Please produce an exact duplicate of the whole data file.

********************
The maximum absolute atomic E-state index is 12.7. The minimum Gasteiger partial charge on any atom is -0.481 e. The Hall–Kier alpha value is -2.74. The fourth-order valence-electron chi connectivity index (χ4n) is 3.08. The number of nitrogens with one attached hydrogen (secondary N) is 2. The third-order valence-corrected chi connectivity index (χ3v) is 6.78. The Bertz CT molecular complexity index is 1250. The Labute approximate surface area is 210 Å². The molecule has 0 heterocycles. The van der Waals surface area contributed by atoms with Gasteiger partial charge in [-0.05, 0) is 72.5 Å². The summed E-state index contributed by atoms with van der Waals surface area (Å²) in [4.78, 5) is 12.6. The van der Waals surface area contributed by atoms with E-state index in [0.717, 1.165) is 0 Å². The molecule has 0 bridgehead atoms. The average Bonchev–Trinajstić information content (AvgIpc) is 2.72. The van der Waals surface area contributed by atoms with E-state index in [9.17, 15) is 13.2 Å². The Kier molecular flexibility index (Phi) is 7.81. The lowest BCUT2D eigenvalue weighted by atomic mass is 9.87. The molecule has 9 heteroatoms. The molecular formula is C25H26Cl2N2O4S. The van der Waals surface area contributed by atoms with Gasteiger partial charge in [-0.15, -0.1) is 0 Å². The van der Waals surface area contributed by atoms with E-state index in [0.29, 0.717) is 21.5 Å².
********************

The maximum absolute atomic E-state index is 12.7. The minimum Gasteiger partial charge on any atom is -0.481 e. The Hall–Kier alpha value is -2.74. The fourth-order valence-electron chi connectivity index (χ4n) is 3.08. The number of nitrogens with one attached hydrogen (secondary N) is 2. The third-order valence-corrected chi connectivity index (χ3v) is 6.78. The Bertz CT molecular complexity index is 1250. The Labute approximate surface area is 210 Å². The molecule has 0 heterocycles. The van der Waals surface area contributed by atoms with Gasteiger partial charge in [-0.05, 0) is 72.5 Å². The summed E-state index contributed by atoms with van der Waals surface area (Å²) in [4.78, 5) is 12.6. The van der Waals surface area contributed by atoms with E-state index in [0.717, 1.165) is 0 Å². The molecule has 0 bridgehead atoms. The average Bonchev–Trinajstić information content (AvgIpc) is 2.72. The van der Waals surface area contributed by atoms with E-state index in [9.17, 15) is 13.2 Å². The Kier molecular flexibility index (Phi) is 7.81. The lowest BCUT2D eigenvalue weighted by atomic mass is 9.87. The molecule has 9 heteroatoms. The molecular formula is C25H26Cl2N2O4S. The van der Waals surface area contributed by atoms with Gasteiger partial charge in [-0.15, -0.1) is 0 Å². The van der Waals surface area contributed by atoms with E-state index in [0.29, 0.717) is 21.5 Å².